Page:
TOKYO -- Japan Post Holdings said on Wednesday that it will unload part of Australian logistics company Toll Holdings to an Australian investment fund for 7.8 million Australian dollars ($6 million), absorbing a massive loss in the deal.
By selling Toll's logistics and home delivery operations in Australia and New Zealand to Allegro Funds, Japan Post will assume several billion dollars worth of debt and will log an extraordinary loss of about 67.4 billion yen -- or roughly $624 million -- for the fiscal year ended in March 2021.
The sale marks the latest chapter in the Japanese postal group's troubled ownership of Toll, which it acquired in 2015 for 620 billion yen in hopes of gaining international logistics know-how for fresh growth. The deal will force Japan Post, which is majority owned by the government, to reconsider its international strategy.
Japan Post does not expect the sale to have a major impact on its net profit, believing most of the loss will be offset by more than 60 billion yen in tax reductions, the result of other factors.
Japan Post picked Nomura Securities and JPMorgan Securities Japan as advisers for the deal and began the process of selecting buyers in November. Toll's lackluster performance made the search difficult.
Toll suffered an operating loss of AU$10 million for the nine months through December, owing mainly to losses in the Australia-focused segment now being sold. This segment's operating loss reached AU$83 million, widening by AU$25 million from a year earlier.
After selling the struggling Australia and New Zealand operations, Toll will retain its international logistics business.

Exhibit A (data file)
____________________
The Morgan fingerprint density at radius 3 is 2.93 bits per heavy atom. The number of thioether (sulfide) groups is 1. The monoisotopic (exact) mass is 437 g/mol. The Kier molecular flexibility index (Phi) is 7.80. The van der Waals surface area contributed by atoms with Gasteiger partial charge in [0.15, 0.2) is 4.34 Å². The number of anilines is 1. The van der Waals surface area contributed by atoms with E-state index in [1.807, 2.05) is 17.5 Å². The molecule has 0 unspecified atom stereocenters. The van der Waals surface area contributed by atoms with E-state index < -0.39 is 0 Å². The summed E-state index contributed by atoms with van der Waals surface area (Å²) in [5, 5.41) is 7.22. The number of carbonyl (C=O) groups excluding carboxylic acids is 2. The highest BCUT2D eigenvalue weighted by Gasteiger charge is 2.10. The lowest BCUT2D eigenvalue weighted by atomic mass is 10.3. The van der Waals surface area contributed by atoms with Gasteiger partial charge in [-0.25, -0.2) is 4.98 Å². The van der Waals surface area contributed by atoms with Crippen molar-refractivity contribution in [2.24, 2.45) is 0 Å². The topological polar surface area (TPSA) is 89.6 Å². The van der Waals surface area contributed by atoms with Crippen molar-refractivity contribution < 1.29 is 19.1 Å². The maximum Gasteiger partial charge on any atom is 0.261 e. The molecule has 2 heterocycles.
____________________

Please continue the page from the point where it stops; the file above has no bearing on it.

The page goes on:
Toll said the sale of its Global Express business is targeted for completion by June 30, pending regulatory approvals.
"The divestment is consistent with Toll's strategy to focus on being a preeminent Asia-Pacific logistics provider through its core businesses in contract logistics and freight forwarding," Toll Chairman John Mullen said in a news release.
Adrian Loader, an Allegro founding partner, said it is preparing a cash injection.
"We are excited about the future potential for Global Express and are committing $500 million in funding to continue the business' transformation and support its growth over the long term," Loader said in the release.
Toll grew out of more than 100 mergers and acquisitions, creating what analysts have called inefficiencies including a patchwork of software. A drop in logistics volume as Australia's economy slowed intensified the pressure on the group's high costs.
Two years after the acquisition, faltering earnings forced Japan Post into a roughly 400 billion yen write-down on Toll. The Japanese parent tried to overhaul the group with new management and job cuts, but making headway proved difficult.